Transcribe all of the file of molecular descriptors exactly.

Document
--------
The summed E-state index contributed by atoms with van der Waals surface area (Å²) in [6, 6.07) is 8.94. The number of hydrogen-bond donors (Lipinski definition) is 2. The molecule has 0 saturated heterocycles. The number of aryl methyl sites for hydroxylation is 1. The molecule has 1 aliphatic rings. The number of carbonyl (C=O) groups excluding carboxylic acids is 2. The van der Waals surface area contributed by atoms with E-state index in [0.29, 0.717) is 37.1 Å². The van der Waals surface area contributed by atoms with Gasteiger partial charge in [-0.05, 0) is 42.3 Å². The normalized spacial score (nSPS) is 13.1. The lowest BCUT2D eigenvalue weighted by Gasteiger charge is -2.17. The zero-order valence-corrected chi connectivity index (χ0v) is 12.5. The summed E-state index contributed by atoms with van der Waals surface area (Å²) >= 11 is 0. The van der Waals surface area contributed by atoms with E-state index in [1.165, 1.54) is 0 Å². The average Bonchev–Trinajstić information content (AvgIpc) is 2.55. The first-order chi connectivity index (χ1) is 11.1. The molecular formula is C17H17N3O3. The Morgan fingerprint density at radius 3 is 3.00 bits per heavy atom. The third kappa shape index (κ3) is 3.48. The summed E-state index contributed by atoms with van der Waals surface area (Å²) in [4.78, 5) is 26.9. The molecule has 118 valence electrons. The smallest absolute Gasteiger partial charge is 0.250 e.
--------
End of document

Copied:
The summed E-state index contributed by atoms with van der Waals surface area (Å²) in [6, 6.07) is 8.94. The number of hydrogen-bond donors (Lipinski definition) is 2. The molecule has 0 saturated heterocycles. The number of aryl methyl sites for hydroxylation is 1. The molecule has 1 aliphatic rings. The number of carbonyl (C=O) groups excluding carboxylic acids is 2. The van der Waals surface area contributed by atoms with E-state index in [0.29, 0.717) is 37.1 Å². The van der Waals surface area contributed by atoms with Gasteiger partial charge in [-0.05, 0) is 42.3 Å². The normalized spacial score (nSPS) is 13.1. The lowest BCUT2D eigenvalue weighted by Gasteiger charge is -2.17. The zero-order valence-corrected chi connectivity index (χ0v) is 12.5. The summed E-state index contributed by atoms with van der Waals surface area (Å²) >= 11 is 0. The van der Waals surface area contributed by atoms with E-state index in [1.165, 1.54) is 0 Å². The average Bonchev–Trinajstić information content (AvgIpc) is 2.55. The first-order chi connectivity index (χ1) is 11.1. The molecular formula is C17H17N3O3. The Morgan fingerprint density at radius 3 is 3.00 bits per heavy atom. The third kappa shape index (κ3) is 3.48. The summed E-state index contributed by atoms with van der Waals surface area (Å²) in [4.78, 5) is 26.9. The molecule has 118 valence electrons. The smallest absolute Gasteiger partial charge is 0.250 e.